Wandering Rocks, especially as Karen Lawrence describes it in her book Odyssey of Style, is seemingly produced by a kind of observant writing machine. It records what it can see of various lives as they are tracked around Dublin, but it is not an omniscient narrator. Inspired by this impersonal recording, I will use screenshots of the current Google Street View of Dublin for my images. As in Hollis Brown Thornton's color image transfers, the manipulation of the image will allow for errors, and a unique impressionistic rendering of the digital file.
Sirens is a chapter about music, and the fodder for this chapter will be sheet music. While abstract, my plan is to take a word or phase from each page and record myself speaking it. I will then recreate the sound-wave using the lines of the sheet music and collage.
Cyclops is a chapter that vacillates between two poles: abstract oppression and nostalgic myth. In order to combine both of those elements I will use collage elements from a historic Irish text Cyclopedia of Ireland filled with maps, images and family crests with solid blocks of color. Inspired by collage artists Viviane Rombaldi Seppey and Shannon Rankin I will manipulate the historic documents of Ireland into metaphors of the body. These will then be combined with geometric linoleum stamps. The color palette will bridge these two forms of art. As with Aeolus, the geometric shapes represent politics and therefore the Citizen's fixed view of the world.
Nausicaa is defined by consumerism, both Gerty's female saccharine view of products and Bloom's voyeuristic view of her. Accordingly, I will use historic ads as the visual foundation for this chapter. In order to imbue these sources with a feminine touch, they will be printed onto fabric and stitched. The embroidered stitch may represent the floral touches in Gerty's language or the geometric lines of the male gaze.
Oxen of the Sun is a chapter about gestation and archeology. While the central technique Joyce uses is a parody of various styles, I would like the history and growth to be present in the final image for each page. Accordingly, I am using encaustic paint embedded with paper ephemera, thread, and ink on wood panel. While the layers of wax will partially obscure the deepest lines of text as if in a fog, it will also suggest a viscous amniotic fluid in which images of the chapter can float.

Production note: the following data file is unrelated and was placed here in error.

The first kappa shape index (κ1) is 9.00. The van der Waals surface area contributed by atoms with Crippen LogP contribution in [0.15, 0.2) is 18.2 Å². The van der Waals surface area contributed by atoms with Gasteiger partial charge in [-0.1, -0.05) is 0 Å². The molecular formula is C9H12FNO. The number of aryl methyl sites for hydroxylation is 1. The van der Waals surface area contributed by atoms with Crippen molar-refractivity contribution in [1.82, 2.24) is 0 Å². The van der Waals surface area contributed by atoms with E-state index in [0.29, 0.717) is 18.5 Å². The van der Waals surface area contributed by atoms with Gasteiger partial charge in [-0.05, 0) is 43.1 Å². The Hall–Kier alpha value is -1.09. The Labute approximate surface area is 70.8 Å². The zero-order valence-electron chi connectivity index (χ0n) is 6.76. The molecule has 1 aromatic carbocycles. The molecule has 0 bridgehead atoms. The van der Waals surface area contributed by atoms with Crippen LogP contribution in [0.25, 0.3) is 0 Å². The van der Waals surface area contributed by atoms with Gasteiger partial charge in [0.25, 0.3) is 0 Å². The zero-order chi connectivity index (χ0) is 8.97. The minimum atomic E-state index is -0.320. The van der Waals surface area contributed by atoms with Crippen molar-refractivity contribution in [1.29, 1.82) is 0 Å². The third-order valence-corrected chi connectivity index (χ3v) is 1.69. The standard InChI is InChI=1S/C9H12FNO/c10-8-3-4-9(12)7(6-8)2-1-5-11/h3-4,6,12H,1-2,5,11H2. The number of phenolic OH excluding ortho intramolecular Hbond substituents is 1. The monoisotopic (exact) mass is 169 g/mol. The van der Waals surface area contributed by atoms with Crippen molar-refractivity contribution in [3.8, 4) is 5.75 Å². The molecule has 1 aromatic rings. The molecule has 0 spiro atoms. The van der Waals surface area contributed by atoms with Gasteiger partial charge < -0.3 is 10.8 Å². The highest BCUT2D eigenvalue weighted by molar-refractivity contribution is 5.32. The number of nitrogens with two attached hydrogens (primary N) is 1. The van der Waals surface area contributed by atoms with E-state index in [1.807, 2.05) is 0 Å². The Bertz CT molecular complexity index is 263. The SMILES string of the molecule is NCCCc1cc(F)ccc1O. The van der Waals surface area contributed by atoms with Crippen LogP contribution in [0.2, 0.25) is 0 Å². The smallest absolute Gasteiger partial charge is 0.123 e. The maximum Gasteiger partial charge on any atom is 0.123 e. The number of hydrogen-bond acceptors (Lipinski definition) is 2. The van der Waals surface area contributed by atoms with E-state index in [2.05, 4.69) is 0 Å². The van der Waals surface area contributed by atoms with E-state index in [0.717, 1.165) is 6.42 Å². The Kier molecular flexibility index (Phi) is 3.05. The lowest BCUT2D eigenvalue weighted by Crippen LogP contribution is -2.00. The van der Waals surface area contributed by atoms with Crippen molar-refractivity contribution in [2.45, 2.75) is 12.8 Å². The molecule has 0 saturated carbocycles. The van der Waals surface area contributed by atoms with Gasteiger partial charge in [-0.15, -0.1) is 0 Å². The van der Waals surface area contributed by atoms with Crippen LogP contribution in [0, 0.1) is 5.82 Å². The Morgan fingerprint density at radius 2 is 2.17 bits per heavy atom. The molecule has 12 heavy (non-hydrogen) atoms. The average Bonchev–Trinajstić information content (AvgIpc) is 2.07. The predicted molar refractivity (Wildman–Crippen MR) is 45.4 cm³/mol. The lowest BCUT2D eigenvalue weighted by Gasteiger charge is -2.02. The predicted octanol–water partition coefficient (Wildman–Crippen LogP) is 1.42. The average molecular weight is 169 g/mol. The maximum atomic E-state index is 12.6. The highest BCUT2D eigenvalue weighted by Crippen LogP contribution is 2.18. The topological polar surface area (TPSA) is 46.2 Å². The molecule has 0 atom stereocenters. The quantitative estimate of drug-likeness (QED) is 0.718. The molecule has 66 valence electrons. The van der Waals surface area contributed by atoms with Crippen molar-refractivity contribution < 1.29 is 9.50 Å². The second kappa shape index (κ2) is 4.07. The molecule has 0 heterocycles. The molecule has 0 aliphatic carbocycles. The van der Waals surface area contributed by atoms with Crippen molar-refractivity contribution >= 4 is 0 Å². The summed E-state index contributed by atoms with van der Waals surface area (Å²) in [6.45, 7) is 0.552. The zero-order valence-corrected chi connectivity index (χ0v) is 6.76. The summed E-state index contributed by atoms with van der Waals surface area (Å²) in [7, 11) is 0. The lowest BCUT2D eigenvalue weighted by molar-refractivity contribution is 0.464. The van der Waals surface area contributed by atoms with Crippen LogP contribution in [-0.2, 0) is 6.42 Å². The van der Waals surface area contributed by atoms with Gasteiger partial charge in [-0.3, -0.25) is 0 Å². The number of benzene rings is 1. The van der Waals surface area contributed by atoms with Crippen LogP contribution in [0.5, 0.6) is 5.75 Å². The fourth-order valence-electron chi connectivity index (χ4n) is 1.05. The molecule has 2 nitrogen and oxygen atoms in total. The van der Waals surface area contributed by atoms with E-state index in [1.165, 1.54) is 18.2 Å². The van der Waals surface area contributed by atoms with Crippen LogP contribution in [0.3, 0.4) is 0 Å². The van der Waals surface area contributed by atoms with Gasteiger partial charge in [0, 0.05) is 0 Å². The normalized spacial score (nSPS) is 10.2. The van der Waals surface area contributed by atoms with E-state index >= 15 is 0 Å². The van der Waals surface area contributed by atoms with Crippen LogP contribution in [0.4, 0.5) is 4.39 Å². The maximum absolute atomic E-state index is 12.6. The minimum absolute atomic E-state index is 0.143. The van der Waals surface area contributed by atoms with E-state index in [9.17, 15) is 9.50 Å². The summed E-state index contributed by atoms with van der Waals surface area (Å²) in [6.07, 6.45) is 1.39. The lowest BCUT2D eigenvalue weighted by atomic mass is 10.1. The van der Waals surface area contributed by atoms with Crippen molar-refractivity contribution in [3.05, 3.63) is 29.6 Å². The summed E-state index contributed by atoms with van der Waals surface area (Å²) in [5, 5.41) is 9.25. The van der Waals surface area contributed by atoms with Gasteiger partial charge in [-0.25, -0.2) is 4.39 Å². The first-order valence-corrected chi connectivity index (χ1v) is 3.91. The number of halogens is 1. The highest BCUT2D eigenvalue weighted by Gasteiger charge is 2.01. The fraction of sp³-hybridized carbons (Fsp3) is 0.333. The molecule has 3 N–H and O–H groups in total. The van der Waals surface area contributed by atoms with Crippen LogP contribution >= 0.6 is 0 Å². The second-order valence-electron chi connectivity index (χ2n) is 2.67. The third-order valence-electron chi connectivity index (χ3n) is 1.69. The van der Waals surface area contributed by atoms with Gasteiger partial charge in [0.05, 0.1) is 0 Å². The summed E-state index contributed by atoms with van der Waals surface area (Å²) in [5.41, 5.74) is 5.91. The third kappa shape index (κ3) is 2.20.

Circeis a grimy fantasy chapter written in the style of a play. I chose to use silk screen monoprints to capture the nightmareish or halucinatory quality of each page because they are fast, raw and unpredictable. I was totally out of my confort zone during the creation of these images, and I think that was an essential— although difficult— element to the process. Using markers, crayons and chalk pastels I was able to echo the threadbare environment and constantly changing textures of costume and language in the chapter.
Eumaeus Eumaeus is a chapter about clichés. Historically, a cliché was a staged photograph. I will build on that to premise to illustrate this chapter by creating collages inside of a diorama. The depth of the space will create shadows which will reflect the late hour of the chapter.
Ithacais a chronicle of the day, a scientific interrogation of images, objects and feelings. The overwhelming number of objects in this chapter primes it perfectly for layers of paper collage using found ephemera. I will also employ stitching as a kind of counterpoint to the question-response structure of the chapter. Inspired by Jessica Wohl, Maria Aparicio Puentes and Maurizio Anzeri, I will use thread in its unnatural environment of paper to add textures and create diagrams of meaning.
Penelope is full of memory, objects, and flesh. The bodily nature of a text barely divided by punctuation breaks or breath is almost overwhelming. Unlike Bloom who catalogues his thoughts in a linear fashion, Molly curates her recollections as a jumbled collection of places, pieces and feelings. Inspired by Orhan Pamuk's Museum of Innocence, I want to find real world counterparts for those places, objects and feelings during my residency in Eastport, Maine. I will create the photographs using Polaroid cameras and expired 669 film.
Clocks: Separate from these chapter styles, anytime there is a direct mention of the time, the page will be illustrated with a different clock showing that time. These will be generated using a photo- lithographic printing process.